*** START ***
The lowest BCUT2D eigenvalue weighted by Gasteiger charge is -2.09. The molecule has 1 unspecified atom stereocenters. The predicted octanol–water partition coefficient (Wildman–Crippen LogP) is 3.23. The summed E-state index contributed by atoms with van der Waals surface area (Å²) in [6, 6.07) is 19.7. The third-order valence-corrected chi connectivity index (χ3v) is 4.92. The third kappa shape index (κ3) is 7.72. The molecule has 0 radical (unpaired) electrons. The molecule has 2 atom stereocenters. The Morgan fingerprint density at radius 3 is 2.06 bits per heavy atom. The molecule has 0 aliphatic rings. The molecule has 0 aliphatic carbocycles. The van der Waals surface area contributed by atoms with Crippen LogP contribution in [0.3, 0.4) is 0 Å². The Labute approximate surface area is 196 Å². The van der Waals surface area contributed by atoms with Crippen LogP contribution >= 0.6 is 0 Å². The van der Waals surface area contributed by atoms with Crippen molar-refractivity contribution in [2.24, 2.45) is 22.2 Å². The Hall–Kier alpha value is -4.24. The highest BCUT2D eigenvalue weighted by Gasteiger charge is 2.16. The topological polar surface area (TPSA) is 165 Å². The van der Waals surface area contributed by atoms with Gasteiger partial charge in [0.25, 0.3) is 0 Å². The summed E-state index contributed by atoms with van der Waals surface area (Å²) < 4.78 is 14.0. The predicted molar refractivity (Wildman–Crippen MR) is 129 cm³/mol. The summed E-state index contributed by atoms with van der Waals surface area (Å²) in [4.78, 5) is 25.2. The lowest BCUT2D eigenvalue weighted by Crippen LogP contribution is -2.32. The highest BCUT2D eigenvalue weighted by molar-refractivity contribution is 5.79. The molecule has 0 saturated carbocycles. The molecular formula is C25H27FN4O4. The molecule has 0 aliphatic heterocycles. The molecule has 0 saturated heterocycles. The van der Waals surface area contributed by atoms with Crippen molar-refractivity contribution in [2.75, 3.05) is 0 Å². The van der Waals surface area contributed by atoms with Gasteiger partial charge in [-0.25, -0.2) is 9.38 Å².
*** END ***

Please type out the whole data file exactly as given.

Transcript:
The lowest BCUT2D eigenvalue weighted by Gasteiger charge is -2.09. The molecule has 1 unspecified atom stereocenters. The predicted octanol–water partition coefficient (Wildman–Crippen LogP) is 3.23. The summed E-state index contributed by atoms with van der Waals surface area (Å²) in [6, 6.07) is 19.7. The third-order valence-corrected chi connectivity index (χ3v) is 4.92. The third kappa shape index (κ3) is 7.72. The molecule has 0 radical (unpaired) electrons. The molecule has 2 atom stereocenters. The Morgan fingerprint density at radius 3 is 2.06 bits per heavy atom. The molecule has 0 aliphatic rings. The molecule has 0 aliphatic carbocycles. The van der Waals surface area contributed by atoms with Crippen LogP contribution in [0.3, 0.4) is 0 Å². The Labute approximate surface area is 196 Å². The van der Waals surface area contributed by atoms with Crippen LogP contribution >= 0.6 is 0 Å². The van der Waals surface area contributed by atoms with Crippen molar-refractivity contribution in [2.24, 2.45) is 22.2 Å². The Hall–Kier alpha value is -4.24. The highest BCUT2D eigenvalue weighted by Gasteiger charge is 2.16. The topological polar surface area (TPSA) is 165 Å². The van der Waals surface area contributed by atoms with Gasteiger partial charge in [0.25, 0.3) is 0 Å². The summed E-state index contributed by atoms with van der Waals surface area (Å²) < 4.78 is 14.0. The predicted molar refractivity (Wildman–Crippen MR) is 129 cm³/mol. The summed E-state index contributed by atoms with van der Waals surface area (Å²) in [4.78, 5) is 25.2. The lowest BCUT2D eigenvalue weighted by Crippen LogP contribution is -2.32. The highest BCUT2D eigenvalue weighted by molar-refractivity contribution is 5.79. The molecule has 0 saturated carbocycles. The molecular formula is C25H27FN4O4. The molecule has 0 aliphatic heterocycles. The molecule has 0 saturated heterocycles. The van der Waals surface area contributed by atoms with Crippen molar-refractivity contribution in [2.75, 3.05) is 0 Å². The van der Waals surface area contributed by atoms with Gasteiger partial charge in [-0.25, -0.2) is 9.38 Å².